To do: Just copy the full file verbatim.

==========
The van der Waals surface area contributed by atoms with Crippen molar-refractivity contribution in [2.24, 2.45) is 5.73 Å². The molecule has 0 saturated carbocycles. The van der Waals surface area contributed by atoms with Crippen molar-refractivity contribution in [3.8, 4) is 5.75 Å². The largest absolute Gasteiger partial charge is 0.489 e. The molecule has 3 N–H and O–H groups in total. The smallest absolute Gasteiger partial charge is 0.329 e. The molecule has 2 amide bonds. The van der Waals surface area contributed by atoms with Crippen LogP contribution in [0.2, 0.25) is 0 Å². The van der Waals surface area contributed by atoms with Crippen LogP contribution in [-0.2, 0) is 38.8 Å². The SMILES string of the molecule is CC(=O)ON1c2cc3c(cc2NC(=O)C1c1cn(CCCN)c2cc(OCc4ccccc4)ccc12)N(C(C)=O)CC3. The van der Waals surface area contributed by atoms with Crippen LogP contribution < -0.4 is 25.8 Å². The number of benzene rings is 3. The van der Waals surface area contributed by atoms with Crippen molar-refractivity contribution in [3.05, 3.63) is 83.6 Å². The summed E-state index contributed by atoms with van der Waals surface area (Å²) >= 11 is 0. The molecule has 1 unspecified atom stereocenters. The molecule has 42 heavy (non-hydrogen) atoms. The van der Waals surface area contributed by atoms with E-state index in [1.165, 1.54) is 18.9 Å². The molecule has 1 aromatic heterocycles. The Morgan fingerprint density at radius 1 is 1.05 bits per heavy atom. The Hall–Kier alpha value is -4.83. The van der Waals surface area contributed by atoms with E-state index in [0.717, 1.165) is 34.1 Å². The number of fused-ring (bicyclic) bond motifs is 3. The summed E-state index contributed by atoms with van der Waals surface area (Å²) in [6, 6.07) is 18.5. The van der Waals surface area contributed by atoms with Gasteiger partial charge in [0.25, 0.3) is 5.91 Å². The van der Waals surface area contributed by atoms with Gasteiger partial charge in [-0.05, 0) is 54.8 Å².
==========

The van der Waals surface area contributed by atoms with Crippen molar-refractivity contribution in [2.24, 2.45) is 5.73 Å². The molecule has 0 saturated carbocycles. The van der Waals surface area contributed by atoms with Crippen molar-refractivity contribution in [3.8, 4) is 5.75 Å². The largest absolute Gasteiger partial charge is 0.489 e. The molecule has 3 N–H and O–H groups in total. The smallest absolute Gasteiger partial charge is 0.329 e. The molecule has 2 amide bonds. The van der Waals surface area contributed by atoms with Crippen LogP contribution in [0.2, 0.25) is 0 Å². The van der Waals surface area contributed by atoms with Crippen LogP contribution in [-0.2, 0) is 38.8 Å². The SMILES string of the molecule is CC(=O)ON1c2cc3c(cc2NC(=O)C1c1cn(CCCN)c2cc(OCc4ccccc4)ccc12)N(C(C)=O)CC3. The van der Waals surface area contributed by atoms with Crippen LogP contribution < -0.4 is 25.8 Å². The number of benzene rings is 3. The van der Waals surface area contributed by atoms with Crippen molar-refractivity contribution in [3.05, 3.63) is 83.6 Å². The summed E-state index contributed by atoms with van der Waals surface area (Å²) >= 11 is 0. The molecule has 1 unspecified atom stereocenters. The molecule has 42 heavy (non-hydrogen) atoms. The van der Waals surface area contributed by atoms with E-state index in [1.165, 1.54) is 18.9 Å². The molecule has 1 aromatic heterocycles. The Morgan fingerprint density at radius 1 is 1.05 bits per heavy atom. The Hall–Kier alpha value is -4.83. The van der Waals surface area contributed by atoms with E-state index in [0.717, 1.165) is 34.1 Å². The number of fused-ring (bicyclic) bond motifs is 3. The summed E-state index contributed by atoms with van der Waals surface area (Å²) in [6, 6.07) is 18.5. The van der Waals surface area contributed by atoms with Gasteiger partial charge in [0.25, 0.3) is 5.91 Å². The van der Waals surface area contributed by atoms with Gasteiger partial charge in [-0.05, 0) is 54.8 Å².